The Mayday Experiment: Rocking Tiny at Titwrench 8

In building the Mayday Experiment, I have to be constantly aware that I am not only building a home, but a quasi-public space. The house itself is also the art, and many of my design choices (such as devoting a large area to seating) reflect those needs more than my own. To that end, I’ve sought out ways to “activate” the house, to use it even while it is in progress as a public venue. From bringing it to the Denver Art Museum for Untitled to parking it at RedLine for 48 Hours of Socially Engaged Art, the tiny house inspires conversations even in its unfinished state.

But sometimes, that unfinished state creates a possibility that couldn’t otherwise exist within its walls, such at this month's Titwrench 8.

Titwrench is an underground Denver institution, a grassroots music festival that features women and LGBTQIAP artists and musicians from punk to folk to anything experimental and interesting. Founded in Denver in 2009, it has a sister festival in Stockholm and has received multiple Best of Denver awards from Westword.
When I saw my friend (and fellow MasterMind) Sarah Slater put out the call for participants for the 2016 festival, I immediately thought of what I could do with the tiny house, and it seemed a perfect opportunity. I wrote to her back in July and asked, “Would you like to use the tiny house as an alternate venue outside of Glob?”

She got back to me fairly quickly with a “yes,” and over the next couple of months, we solidified details via e-mail and Facebook messaging. The plan was to pull the tiny house into the very narrow alley behind the legendary RiNo warehouse and have intimate acts perform inside during the day, when lighting wouldn’t add more complications.

So after bedecking the insides (and protecting the new stairs) with twisted and knotted silver lamè (bags of which were saved from the dumpster by a friend who works at a design house that puts on million-dollar weddings), I hitched up tiny at 9 a.m. on a Saturday and headed over. Though Glob is only a hop, skip and a jump away in RiNo, I still needed to go the slow and arduous route through Curtis Park to Broadway and then to Brighton Boulevard – about two miles out of the way, but with no low bridge under the railroad tracks that would threaten to rip up the roof.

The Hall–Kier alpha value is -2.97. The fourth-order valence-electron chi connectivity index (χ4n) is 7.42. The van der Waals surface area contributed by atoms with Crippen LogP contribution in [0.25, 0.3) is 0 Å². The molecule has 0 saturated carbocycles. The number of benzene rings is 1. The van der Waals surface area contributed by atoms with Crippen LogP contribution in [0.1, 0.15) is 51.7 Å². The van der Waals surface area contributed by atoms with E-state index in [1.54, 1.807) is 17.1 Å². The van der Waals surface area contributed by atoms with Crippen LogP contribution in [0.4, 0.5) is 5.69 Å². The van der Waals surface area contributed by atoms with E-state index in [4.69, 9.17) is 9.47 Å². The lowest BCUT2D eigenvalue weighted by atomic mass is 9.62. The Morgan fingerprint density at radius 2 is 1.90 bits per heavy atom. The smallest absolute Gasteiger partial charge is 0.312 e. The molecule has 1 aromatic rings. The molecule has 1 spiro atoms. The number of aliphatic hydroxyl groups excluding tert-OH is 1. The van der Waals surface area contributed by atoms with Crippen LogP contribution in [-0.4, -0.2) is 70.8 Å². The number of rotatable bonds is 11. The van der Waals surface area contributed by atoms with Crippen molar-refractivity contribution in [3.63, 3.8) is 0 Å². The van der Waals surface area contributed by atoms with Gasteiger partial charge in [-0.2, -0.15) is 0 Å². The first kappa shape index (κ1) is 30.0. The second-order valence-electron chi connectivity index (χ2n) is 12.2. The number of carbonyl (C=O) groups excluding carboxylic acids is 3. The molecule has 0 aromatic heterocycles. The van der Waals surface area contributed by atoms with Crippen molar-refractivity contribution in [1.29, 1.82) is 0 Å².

The alley was tight but passable — after moving a fence post and asking some volunteers to push an old couch out of the way. The gate to the back of Glob allowed us to create a narrow pathway to the tiny house (once we lined up the door), with the back window open so that people could see in from outside. The sound engineer, Kate, put a speaker in the loft and rigged it so that it pointed out the windows, and we were set.

My big curiosity: How many people were going to fit? Would people be comfortable? When the time came and the first notes were played, curious people began to filter in, slowly…until the tiny house was cozy and full. I turned around from my spot on the floor and counted heads, and was shocked to see 22 people inside!
Five bands — from Denver, San Francisco and Albuquerque — all took the stage in half-hour sets. Lady Uranium from Albuquerque, playing first, had donned antlers and deer makeup, so I dug one of my resin antlers out of the truck for her to use as set decor. Anna Mall, also from Albuquerque, did a quietly haunting set with beautiful vocals.

But by far my favorite set came from Denver band Koko La, whose rhythmic, woman-centric rap had tiny bouncing with infectious joy. The feeling of the whole house moving in unison, everyone grooving and moving inside, was almost addictive, and I didn’t want it to end. (And if I was worried about the strength of the floor, it got a full test and survived!)
At the end of all the sets, I did an artist talk in the fading light of the day about the project. Still, I reached many more people just in random conversation throughout the day, eating tacos and listening to bands and explaining my crazy vision. Titwrench is such a beautiful, supportive, community environment, and while I’ve attended many times in the past, there’s nothing like being part of it.

I’m convinced that before I’m done building this, I have to hear bands play in it again. It makes an excellent intimate venue. Stay tuned!

Lauri Lynnxe Murphy, a 2005 Westword MasterMind winner, is writing about her tiny house project, The Mayday Experiment, on See more of her work at

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Lauri Lynnxe Murphy